NBS

The human behaviour in traffic networks

  • School: Nottingham Business School
  • Funding: UK student / EU student (non-UK) / International student (non-EU) / Self-funded

Overview

This project will analyse human behaviour in networks. An emphasis will be traffic networks. In their analyses, Chmura, Pitz, Schreckenberg and Selten have laid a special emphasis on Route Choice Scenarios of the following type: In 200 periods, the test subjects had the task to decide each time between the main route M and the side road S in order to reach the arrival point B. The travel time is shorter on M than on S if the number of participants on both roads is the same. The described route scenarios will be extended for new complex traffic scenarios. The experiment is on a two-route scenario, in which 18 human players and 18 artificial agents have to choose repeatedly between the two alternatives. The payoff depends on the travel time of each participant. The travel time calculated by a transition algorithm is also used as forecast-algorithm in real traffic information systems. The experiments differ in the quality and quantity of the given information to the participants. Also, in future investigations laboratory experiments will be a main instrument to test human behaviour in traffic forecast systems.

Methodology: Experiments, Experimental and Behavioural Economics

Reading list

CHMURA, T., HERZ, B., KNORR, F., PITZ, T. and SCHRECKENBERG, M., 2014. A simple stochastic cellular automaton for synchronized traffic flow. Physica A: Statistical Mechanics and its Applications, 405, pp. 332-337. ISSN 0378-4371

KNORR, F., CHMURA, T. and SCHRECKENBERG, M., 2014. Route choice in the presence of a toll road: The role of pre-trip information and learning. Transportation Research Part F: Traffic Psychology and Behaviour, 27, pp. 44-55. ISSN 1369-8478

CHMURA, T. and PITZ, T., 2007. An extended reinforcement algorithm for estimation of human behaviour in experimental congestion games. Journal of Artificial Societies and Social Simulation, 10 (2), pp. 1-20. ISSN 1460-7425

CHMURA, T. and PITZ, T., 2006. Successful strategies in repeated minority games. Physica A: Statistical Mechanics and its Applications, 363 (2), pp. 477-480. ISSN 0378-4371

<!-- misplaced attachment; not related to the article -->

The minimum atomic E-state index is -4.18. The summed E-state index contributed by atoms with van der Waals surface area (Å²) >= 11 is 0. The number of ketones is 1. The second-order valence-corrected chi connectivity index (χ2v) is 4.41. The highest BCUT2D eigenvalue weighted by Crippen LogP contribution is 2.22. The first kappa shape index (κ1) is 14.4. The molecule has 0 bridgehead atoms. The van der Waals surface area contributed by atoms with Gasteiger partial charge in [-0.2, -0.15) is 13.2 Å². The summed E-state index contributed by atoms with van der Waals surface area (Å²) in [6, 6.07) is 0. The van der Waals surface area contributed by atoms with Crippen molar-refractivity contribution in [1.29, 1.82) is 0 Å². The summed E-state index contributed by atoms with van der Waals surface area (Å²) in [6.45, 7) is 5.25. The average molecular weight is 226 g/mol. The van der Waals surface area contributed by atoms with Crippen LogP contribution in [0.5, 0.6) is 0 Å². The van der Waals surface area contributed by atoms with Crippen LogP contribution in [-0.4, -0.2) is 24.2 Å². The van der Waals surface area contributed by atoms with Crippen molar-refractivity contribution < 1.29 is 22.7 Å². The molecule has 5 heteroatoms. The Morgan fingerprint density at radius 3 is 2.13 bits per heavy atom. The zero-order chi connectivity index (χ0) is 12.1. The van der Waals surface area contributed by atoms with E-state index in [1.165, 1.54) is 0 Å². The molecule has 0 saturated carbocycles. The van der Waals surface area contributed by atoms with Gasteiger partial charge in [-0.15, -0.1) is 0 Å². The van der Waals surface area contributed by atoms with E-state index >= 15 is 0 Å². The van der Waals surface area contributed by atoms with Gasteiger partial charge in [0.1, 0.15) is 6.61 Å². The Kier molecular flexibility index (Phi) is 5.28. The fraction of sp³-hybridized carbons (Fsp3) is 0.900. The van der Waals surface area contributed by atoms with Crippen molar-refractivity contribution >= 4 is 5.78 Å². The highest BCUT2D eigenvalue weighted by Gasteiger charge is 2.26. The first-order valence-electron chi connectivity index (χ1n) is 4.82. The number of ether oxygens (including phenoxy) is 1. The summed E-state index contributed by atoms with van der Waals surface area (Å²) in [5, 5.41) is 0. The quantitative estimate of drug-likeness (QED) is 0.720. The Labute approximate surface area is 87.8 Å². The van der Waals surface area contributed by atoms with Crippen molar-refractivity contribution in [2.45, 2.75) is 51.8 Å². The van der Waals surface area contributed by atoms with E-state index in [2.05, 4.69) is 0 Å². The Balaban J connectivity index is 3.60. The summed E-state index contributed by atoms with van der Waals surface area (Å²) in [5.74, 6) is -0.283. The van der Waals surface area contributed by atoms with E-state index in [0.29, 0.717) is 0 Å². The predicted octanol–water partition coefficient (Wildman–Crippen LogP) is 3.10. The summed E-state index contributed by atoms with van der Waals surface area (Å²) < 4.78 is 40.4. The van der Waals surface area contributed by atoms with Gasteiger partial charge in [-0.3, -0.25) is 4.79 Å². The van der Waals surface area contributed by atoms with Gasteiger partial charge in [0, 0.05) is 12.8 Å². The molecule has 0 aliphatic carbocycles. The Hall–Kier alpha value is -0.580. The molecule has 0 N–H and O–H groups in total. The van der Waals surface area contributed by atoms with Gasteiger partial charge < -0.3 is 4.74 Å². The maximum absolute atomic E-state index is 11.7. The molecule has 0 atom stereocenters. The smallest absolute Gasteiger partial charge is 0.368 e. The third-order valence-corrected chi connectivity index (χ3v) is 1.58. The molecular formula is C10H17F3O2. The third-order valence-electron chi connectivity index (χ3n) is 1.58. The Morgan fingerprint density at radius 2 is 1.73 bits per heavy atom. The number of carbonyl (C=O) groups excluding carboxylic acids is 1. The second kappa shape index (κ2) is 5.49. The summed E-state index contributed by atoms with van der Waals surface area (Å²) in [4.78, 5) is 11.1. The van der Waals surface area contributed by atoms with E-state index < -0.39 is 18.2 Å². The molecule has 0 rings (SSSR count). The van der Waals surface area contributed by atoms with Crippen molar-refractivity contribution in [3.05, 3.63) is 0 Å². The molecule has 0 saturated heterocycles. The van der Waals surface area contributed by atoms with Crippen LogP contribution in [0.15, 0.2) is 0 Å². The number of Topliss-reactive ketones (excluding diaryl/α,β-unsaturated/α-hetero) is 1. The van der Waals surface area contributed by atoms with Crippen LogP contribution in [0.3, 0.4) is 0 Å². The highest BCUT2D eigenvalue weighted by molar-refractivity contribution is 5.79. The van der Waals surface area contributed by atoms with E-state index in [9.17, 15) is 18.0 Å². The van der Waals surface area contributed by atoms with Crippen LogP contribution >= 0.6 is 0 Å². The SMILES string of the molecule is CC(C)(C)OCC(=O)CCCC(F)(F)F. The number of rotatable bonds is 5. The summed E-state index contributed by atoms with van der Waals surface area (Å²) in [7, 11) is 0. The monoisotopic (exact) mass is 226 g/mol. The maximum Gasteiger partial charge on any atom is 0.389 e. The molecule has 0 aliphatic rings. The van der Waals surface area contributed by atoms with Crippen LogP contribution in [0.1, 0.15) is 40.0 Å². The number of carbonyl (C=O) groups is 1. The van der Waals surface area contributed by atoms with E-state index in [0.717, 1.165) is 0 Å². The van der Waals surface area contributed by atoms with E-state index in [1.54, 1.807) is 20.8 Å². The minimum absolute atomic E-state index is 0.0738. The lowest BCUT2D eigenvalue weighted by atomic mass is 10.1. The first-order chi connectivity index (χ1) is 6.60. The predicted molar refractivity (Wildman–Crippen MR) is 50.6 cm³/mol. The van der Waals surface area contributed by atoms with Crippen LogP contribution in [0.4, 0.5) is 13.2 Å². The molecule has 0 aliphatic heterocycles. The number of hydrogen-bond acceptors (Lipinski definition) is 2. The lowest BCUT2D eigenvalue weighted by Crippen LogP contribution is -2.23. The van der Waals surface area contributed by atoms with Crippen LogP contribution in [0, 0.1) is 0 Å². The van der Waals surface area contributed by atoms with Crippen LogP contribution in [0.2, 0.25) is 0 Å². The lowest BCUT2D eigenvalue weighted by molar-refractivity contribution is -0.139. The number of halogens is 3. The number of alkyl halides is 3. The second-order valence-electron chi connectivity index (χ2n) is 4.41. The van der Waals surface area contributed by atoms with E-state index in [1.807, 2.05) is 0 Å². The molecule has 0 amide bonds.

SELTEN, R., CHMURA, T., PITZ, T., KUBE, S. and SCHRECKENBERG, M., 2007. Commuters route choice behaviour. Games and Economic Behavior, 58 (2), pp. 394-406. ISSN 0899-8256

Supervisor

Professor Thorsten Chmura

Entry qualifications

An applicant for admission to read for a PhD should normally hold a first or upper second class honours degree of a UK university or an equivalent qualification, or a lower second class honours degree with a Master's degree at Merit level of a UK university or an equivalent qualification.

International students will also need to meet the English language requirements - IELTS 6.5 (with minimum sub-scores of 6.0). Applicants who have taken a higher degree at a UK university are normally exempt from the English language requirements. A research proposal (between 1,000 and a maximum of 2,000 words) must be submitted as part of the application.

For more information please visit the NTU Doctoral School – Research Degrees webpages.

How to apply

Applications are accepted all year round.

Download an application form here.
Please make sure you take a look at our application guidance notes before making your application.

Further information on how to apply can be found on this page.

Fees and funding

This is a self-funded PhD opportunity. Find out more about fees and funding here.

Guidance and support

Further information on guidance and support can be found on this page.

Still need help?

Thorsten Chmura